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Python Monte Carlo

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See the original blog post.

Generate a single bracket for the South, using the default energy function, and a temperature of 0.5 (given in units of epsilon/k):

```import MarchMadnessMonteCarlo as MMMC
teams = MMMC.teams['south']
b = MMMC.Bracket(teams=teams,T=0.5)
print b```

Will print something like

``````Duke (1)
Robert Morris (16)        Duk (1)
San Diego St. (8)
St. John's (9)            St. (9)  St. (9)
Utah (5)
Stephen F. Austin (12)    Uta (5)
Georgetown (4)
Eastern Washington (13)   Geo (4)  Uta (5)  Uta (5)
SMU (6)                   SMU (6)  Iow (3)  Gon (2)  Gon (2)
UCLA (11)
Iowa St. (3)              Iow (3)
UAB (14)
Iowa (7)                  Iow (7)  Gon (2)
Davidson (10)
Gonzaga (2)               Gon (2)
North Dakota St. (15)
Total bracket energy: -18.3543040755
``````

You use the default energy function by default (hey, maybe that's why it's called "default"):

```from MarchMadnessMonteCarlo import RankingsAndStrength as RAS
strength = RAS.kenpom['Pyth']
def energy_game(winner, loser):
"""This is where you'll input your own energy functions. Here are
some of the things we talked about in class. Remember that you
want the energy of an "expected" outcome to be lower than that of
an upset.
"""
result = -(strength[winner]/strength[loser])
return result```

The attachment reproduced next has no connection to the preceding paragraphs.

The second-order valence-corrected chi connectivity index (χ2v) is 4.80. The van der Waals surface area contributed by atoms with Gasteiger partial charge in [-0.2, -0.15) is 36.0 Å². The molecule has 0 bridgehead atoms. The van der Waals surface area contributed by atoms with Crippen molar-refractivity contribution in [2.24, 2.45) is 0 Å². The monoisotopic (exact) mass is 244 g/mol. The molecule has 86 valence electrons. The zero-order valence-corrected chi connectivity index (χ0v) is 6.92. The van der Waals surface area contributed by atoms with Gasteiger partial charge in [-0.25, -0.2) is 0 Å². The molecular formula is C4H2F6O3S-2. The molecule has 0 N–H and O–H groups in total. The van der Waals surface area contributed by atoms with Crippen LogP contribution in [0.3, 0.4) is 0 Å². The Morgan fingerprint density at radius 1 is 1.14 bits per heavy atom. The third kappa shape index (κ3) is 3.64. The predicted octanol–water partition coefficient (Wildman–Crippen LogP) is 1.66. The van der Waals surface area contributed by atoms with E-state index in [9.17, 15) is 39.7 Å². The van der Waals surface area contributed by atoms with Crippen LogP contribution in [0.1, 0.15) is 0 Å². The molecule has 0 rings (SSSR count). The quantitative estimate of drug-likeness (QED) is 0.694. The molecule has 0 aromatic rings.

Most of the fun here comes from replacing that with your own energy function. For instance, you might want a difference rather than a ratio:

```import MarchMadnessMonteCarlo as MMMC

from MarchMadnessMonteCarlo import RankingsAndStrength as RAS
strength = RAS.kenpom['Pyth']
def my_energy_game(winner,loser):
result = -(strength[winner] - strength[loser])
return result

MMMC.set_energy_function(my_energy_game)
teams = MMMC.teams['south']
b = MMMC.Bracket(teams=teams,T=0.5)
print b```

Having done that, as described in the blog post, there are a few different ways you might want to simulate several runs:

```import MarchMadnessMonteCarlo as MMMC
MMMC.simulate(1000,'south',0.5)```

or full brackets:

```import MarchMadnessMonteCarlo as MMMC
MMMC.simulate(1000,'all',0.5)```

```import MarchMadnessMonteCarlo as MMMC
MMMC.simulate(1000,['Louisville','Gonzaga','Kansas','Indiana'],0.5)```

or the two full bracket wrappers described in the blog post:

```import MarchMadnessMonteCarlo as MMMC
MMMC.runbracket1(ntrials=10000,T=1.0)```
```import MarchMadnessMonteCarlo as MMMC
MMMC.runbracket2(ntrials1=10000,ntrials2=1000,T=1.0)```

Python Monte Carlo

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